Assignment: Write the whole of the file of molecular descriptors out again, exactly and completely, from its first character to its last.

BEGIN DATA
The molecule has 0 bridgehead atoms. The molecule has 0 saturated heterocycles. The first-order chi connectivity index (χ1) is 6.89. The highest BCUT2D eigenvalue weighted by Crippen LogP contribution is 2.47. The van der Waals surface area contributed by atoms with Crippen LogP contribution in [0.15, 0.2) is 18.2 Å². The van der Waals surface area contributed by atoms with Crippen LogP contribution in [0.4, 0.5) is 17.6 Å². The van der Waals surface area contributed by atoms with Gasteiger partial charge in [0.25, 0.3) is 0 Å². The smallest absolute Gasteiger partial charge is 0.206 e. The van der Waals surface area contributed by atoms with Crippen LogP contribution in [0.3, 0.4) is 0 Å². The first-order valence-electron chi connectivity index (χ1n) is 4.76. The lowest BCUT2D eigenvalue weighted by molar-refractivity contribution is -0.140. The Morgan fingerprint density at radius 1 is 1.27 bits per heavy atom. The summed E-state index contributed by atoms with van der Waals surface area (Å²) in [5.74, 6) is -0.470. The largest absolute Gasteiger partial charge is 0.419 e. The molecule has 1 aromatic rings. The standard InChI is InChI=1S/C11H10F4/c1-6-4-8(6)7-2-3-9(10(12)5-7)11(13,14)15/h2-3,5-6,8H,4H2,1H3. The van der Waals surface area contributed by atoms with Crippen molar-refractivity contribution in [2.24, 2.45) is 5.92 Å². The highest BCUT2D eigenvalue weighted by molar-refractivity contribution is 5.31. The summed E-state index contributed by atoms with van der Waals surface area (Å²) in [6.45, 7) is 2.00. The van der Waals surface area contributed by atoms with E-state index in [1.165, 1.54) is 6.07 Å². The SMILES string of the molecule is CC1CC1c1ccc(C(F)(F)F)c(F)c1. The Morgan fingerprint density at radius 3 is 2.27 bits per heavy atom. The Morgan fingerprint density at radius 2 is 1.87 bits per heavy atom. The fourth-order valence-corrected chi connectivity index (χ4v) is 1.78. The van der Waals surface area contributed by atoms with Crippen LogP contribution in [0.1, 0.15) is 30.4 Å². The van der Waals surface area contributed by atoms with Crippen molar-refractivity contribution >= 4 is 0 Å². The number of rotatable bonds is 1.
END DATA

The molecule has 0 bridgehead atoms. The molecule has 0 saturated heterocycles. The first-order chi connectivity index (χ1) is 6.89. The highest BCUT2D eigenvalue weighted by Crippen LogP contribution is 2.47. The van der Waals surface area contributed by atoms with Crippen LogP contribution in [0.15, 0.2) is 18.2 Å². The van der Waals surface area contributed by atoms with Crippen LogP contribution in [0.4, 0.5) is 17.6 Å². The van der Waals surface area contributed by atoms with Gasteiger partial charge in [0.25, 0.3) is 0 Å². The smallest absolute Gasteiger partial charge is 0.206 e. The van der Waals surface area contributed by atoms with Crippen LogP contribution in [0.3, 0.4) is 0 Å². The first-order valence-electron chi connectivity index (χ1n) is 4.76. The lowest BCUT2D eigenvalue weighted by molar-refractivity contribution is -0.140. The Morgan fingerprint density at radius 1 is 1.27 bits per heavy atom. The summed E-state index contributed by atoms with van der Waals surface area (Å²) in [5.74, 6) is -0.470. The largest absolute Gasteiger partial charge is 0.419 e. The molecule has 1 aromatic rings. The standard InChI is InChI=1S/C11H10F4/c1-6-4-8(6)7-2-3-9(10(12)5-7)11(13,14)15/h2-3,5-6,8H,4H2,1H3. The van der Waals surface area contributed by atoms with Crippen molar-refractivity contribution in [2.24, 2.45) is 5.92 Å². The highest BCUT2D eigenvalue weighted by molar-refractivity contribution is 5.31. The summed E-state index contributed by atoms with van der Waals surface area (Å²) in [6.45, 7) is 2.00. The van der Waals surface area contributed by atoms with E-state index in [1.165, 1.54) is 6.07 Å². The SMILES string of the molecule is CC1CC1c1ccc(C(F)(F)F)c(F)c1. The Morgan fingerprint density at radius 3 is 2.27 bits per heavy atom. The Morgan fingerprint density at radius 2 is 1.87 bits per heavy atom. The fourth-order valence-corrected chi connectivity index (χ4v) is 1.78. The van der Waals surface area contributed by atoms with Crippen LogP contribution in [0.1, 0.15) is 30.4 Å². The van der Waals surface area contributed by atoms with Crippen molar-refractivity contribution >= 4 is 0 Å². The number of rotatable bonds is 1.